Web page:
Excerpt from “The Hundred Days of Lt. Machorton” by Ian Machorton ~~Lal Bahadur~~

picture-hundreddaysltmachorton-machortonFrom that ominously silent jungle across the railway track whence most of the firing had come, would there burst forth another charge? Or, even as we lay low waiting, were the Japs in the jungle behind us massing silently to complete the encirclement? An ammunition clip rang like a bell on the night air in the midst of the silence as someone to me left re-loaded his rifle. Someone to my left! Kulbahadur, I knew was by my right-hand, but who was at my left? My next duty as an officer was suddenly urgent. We must close up and keep contact. Whoever was on either side of me must be formed under my command into an integrated fighting force.
“Kulbahadur!” I whispered: “Eh! Kulbahadur!”
“Huzoor!” he answered softly.
“Is there anyone on your right, Kulbahadur?” I asked.
There was a pause of some seconds and then, having peered into the darkness: “I can’t see anyone, Sahib. Shall I go and look?”
“Yes. But very quietly” I said.
There came the clink of his empty cartridge cases, dislodged by his movements, striking the flints as they rolled down the embankment. Then silence again. A few minutes later, with a stealthy scuffling, he crawled up beside me to whisper in my ear. “I have found no-one, Sahib. Except four or five dead men.”
So I turned left to the Gurkha soldier lying immediately to my left to find out from him who I had with me on that side. “Pass the word down,” I told him. “Make contact with the man on your left!”
As if lost in thought the Gurkha soldier continued to stare fixedly at the impenetrable shadows of the jungle ahead of him across the embankment. His honey-coloured hands held his rifle in readiness, the taut readiness of a trained soldier ready for the next Jap attack. His obvious vigilance gave me an added sense of security. What better fighting soldiers could a young British officer wish for on each side of him than Gurkhas? For all his eagerness to be ready should another Jap charge come, this Gurkha must do what he was told. Impatiently I repeated my order, and when he still took no notice I exclaimed: “Eh – timi!” and stretched out my hand and pushed his shoulder roughly. He rolled over languidly and, amid an avalanche of small stones, slithered to the bottom of the embankment. He lay there in a crumpled heap, his upturned young face glistened in the moonlight. I lay paralysed.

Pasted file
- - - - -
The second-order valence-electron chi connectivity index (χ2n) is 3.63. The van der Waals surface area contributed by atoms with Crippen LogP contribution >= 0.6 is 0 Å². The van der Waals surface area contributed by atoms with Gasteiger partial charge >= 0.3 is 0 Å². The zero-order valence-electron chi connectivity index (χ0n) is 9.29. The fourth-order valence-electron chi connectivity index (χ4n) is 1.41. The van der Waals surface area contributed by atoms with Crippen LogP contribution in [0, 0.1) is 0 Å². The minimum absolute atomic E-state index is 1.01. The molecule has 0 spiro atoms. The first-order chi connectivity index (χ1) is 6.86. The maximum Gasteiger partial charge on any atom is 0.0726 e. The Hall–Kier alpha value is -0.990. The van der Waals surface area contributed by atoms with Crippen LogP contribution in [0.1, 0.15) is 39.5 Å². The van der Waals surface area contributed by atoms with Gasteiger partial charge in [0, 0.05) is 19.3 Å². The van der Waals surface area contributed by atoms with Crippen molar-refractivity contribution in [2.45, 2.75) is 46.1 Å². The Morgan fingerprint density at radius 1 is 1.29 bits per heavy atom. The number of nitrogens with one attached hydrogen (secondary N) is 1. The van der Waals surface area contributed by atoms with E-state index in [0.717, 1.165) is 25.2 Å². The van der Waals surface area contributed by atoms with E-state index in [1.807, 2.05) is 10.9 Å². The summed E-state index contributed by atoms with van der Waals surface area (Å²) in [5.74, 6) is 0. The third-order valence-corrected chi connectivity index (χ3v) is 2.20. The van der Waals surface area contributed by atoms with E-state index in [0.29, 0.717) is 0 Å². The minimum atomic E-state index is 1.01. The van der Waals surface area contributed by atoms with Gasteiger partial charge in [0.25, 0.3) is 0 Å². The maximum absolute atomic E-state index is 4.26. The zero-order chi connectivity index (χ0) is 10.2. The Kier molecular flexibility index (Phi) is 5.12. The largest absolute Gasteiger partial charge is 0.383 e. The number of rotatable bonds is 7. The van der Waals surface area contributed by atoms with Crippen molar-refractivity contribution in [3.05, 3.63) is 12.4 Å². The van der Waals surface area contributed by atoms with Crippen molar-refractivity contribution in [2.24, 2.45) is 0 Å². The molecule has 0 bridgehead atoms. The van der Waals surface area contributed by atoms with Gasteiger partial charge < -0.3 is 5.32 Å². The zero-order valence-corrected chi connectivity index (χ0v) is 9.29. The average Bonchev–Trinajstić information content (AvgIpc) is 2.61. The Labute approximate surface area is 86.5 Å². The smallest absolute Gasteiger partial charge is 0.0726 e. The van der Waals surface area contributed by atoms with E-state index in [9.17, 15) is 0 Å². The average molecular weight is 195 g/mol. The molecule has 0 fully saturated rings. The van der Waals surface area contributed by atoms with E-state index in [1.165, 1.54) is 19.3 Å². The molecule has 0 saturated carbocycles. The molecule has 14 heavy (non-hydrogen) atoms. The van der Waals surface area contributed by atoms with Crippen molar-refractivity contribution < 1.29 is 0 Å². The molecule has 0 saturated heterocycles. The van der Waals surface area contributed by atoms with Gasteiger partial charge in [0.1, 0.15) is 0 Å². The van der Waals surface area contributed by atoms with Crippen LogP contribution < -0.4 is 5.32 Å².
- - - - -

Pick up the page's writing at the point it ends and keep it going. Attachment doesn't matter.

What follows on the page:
The hasty hot words of reprimand were never said! I could only stare in horror at the smiling Gurkha boy who was younger even than I. I knew men were killed in war but it had never occurred to me that those I knew and liked would be killed. And killed beside me at that! Rifleman Lal Bahadur Thapa would never answer to my orders again.
Lal Bahadur had been close to me from the day I joined the Chindits back at Jhansi. Somehow or other he had always seemed to be there. All through those days of marching since we had crossed the Chindwin I had been somehow aware of his smiling young face, his virile young presence, marching onwards close to me. He was I knew little more than sixteen years old, and it was almost impossible to reconcile the grinning, tireless, Lal Bahadur with that body, which I could now see had a ragged hole the size of half a saucer in the back of the head, lying grotesquely at the embankment’s foot.

Rangoon Memorial within the Taukkyan War Cemetery ... Rifleman Lal Bahadur Thapa

Rangoon Memorial within the Taukkyan War Cemetery …
Rifleman Lal Bahadur Thapa


1 Comment

Filed under Literature, Military, Non-Fiction

One response to “Excerpt from “The Hundred Days of Lt. Machorton” by Ian Machorton ~~Lal Bahadur~~

  1. Ian Machorton was a young lieutenant with the British army, leading a group of soldiers from 3/2 Gurkha Rifles, fighting the Japanese in the jungles of Burma during the Second World War. He had his twentieth birthday during his 100 days behind enemy lines.

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